Sunday, September 30, 2007

Changing Work Styles

In the old days, a physician might dictate some reports and leave the patients' charts on the transcriptionist's desk with instructions to glean any additional information from the chart and put it in its proper place in the report.

If a transcriptionist mentioned that the physician had dictated a laboratory value which was obviously incorrect, the physician might wave his hand and casually say "Well, just go ahead and fix it" on the assumption that the transcriptionist had the time, the ability, or the authority to search for a patient's chart, find the appropriate information, and make the necessary correction.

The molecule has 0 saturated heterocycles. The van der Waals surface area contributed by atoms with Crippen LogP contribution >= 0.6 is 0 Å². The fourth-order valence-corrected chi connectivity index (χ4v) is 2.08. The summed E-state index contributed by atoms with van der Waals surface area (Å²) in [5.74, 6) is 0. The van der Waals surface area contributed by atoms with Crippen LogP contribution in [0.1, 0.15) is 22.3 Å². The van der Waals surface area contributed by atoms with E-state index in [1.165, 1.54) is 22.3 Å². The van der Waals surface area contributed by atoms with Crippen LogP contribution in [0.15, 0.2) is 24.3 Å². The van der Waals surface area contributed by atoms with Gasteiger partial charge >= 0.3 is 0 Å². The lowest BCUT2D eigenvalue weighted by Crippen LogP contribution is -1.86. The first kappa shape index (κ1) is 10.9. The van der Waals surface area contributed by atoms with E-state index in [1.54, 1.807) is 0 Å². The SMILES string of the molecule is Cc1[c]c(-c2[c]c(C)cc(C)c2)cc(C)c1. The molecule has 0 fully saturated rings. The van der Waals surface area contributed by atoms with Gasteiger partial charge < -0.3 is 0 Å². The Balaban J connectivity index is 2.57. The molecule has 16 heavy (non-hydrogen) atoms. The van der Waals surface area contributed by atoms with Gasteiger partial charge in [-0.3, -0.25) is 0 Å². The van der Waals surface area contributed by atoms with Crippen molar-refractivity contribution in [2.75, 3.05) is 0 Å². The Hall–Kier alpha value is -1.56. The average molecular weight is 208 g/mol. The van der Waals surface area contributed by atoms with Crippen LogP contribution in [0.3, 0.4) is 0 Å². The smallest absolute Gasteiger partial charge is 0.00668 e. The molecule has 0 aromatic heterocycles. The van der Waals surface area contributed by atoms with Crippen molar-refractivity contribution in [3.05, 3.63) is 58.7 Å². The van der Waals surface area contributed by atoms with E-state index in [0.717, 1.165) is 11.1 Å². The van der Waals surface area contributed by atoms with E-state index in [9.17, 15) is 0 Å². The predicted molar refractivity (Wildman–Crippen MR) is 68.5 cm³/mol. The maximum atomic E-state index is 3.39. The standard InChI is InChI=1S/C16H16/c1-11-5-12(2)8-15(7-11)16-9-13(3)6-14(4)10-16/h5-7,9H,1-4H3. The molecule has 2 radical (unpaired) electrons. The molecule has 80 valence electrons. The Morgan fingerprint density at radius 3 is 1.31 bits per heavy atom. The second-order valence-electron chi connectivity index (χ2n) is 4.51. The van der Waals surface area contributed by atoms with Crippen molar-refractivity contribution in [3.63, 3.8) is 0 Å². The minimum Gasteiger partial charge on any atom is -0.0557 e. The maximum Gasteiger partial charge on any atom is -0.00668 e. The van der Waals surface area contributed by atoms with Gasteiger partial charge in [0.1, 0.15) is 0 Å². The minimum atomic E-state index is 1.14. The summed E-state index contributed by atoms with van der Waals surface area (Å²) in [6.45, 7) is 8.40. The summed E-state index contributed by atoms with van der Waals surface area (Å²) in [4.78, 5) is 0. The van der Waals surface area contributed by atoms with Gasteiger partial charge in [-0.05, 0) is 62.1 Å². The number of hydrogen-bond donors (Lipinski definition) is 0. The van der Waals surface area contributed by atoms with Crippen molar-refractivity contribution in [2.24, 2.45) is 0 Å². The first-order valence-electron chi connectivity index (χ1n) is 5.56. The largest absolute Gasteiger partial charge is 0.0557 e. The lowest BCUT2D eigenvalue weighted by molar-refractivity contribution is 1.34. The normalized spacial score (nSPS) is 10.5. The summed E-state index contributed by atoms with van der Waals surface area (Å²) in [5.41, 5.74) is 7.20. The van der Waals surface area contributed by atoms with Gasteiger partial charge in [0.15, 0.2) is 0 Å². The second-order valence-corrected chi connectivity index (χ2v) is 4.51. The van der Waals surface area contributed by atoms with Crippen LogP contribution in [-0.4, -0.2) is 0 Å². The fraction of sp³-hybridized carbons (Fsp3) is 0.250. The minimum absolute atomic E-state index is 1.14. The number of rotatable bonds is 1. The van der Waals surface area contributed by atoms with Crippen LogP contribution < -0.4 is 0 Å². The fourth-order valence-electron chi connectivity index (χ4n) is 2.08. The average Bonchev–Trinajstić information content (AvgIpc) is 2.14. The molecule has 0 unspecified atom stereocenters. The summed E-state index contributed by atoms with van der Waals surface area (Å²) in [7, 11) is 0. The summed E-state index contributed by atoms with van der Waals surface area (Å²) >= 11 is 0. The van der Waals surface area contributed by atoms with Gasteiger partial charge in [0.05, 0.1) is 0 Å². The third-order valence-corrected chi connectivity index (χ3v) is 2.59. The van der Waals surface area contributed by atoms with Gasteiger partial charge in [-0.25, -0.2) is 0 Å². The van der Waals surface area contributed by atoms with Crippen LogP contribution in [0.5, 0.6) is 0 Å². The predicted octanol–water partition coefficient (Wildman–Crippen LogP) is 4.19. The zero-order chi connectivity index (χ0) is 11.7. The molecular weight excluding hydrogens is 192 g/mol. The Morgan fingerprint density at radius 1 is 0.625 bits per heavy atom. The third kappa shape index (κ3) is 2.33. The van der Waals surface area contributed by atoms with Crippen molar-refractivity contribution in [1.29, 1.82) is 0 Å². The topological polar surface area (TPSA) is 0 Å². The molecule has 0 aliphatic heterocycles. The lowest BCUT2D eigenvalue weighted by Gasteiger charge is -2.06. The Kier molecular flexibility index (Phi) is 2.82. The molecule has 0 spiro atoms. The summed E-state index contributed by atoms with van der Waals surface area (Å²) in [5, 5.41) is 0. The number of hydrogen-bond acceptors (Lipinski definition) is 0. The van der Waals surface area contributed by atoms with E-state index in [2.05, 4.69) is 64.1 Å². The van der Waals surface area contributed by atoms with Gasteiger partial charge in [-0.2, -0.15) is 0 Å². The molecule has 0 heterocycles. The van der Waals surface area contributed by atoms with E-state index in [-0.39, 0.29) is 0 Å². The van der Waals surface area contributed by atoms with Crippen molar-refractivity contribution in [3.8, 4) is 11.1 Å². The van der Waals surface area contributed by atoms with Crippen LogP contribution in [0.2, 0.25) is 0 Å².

In today's world, this is impractical, inefficient, and more often than not, physically impossible. Because transcriptionists are not necessarily working on-site, they rarely have access to a patient's chart. And, since some transcriptionists work during the evening and on weekends (when a Medical Record Department or physician's office might be closed), they cannot always ask someone to access a patient's chart for them.

Medical transcriptionists are no longer paid to bring productivity to a grinding halt in order to embark on an informational "wild goose chase" in the hope of finding a patient's medical record number -- or the proper mailing address of someone who is supposed to receive a copy of a dictated report.

That's no longer their job.

With computers having changed so much of the work process, let's take a close look at who is responsible for each part of the information chain

Next: Dictating Physician
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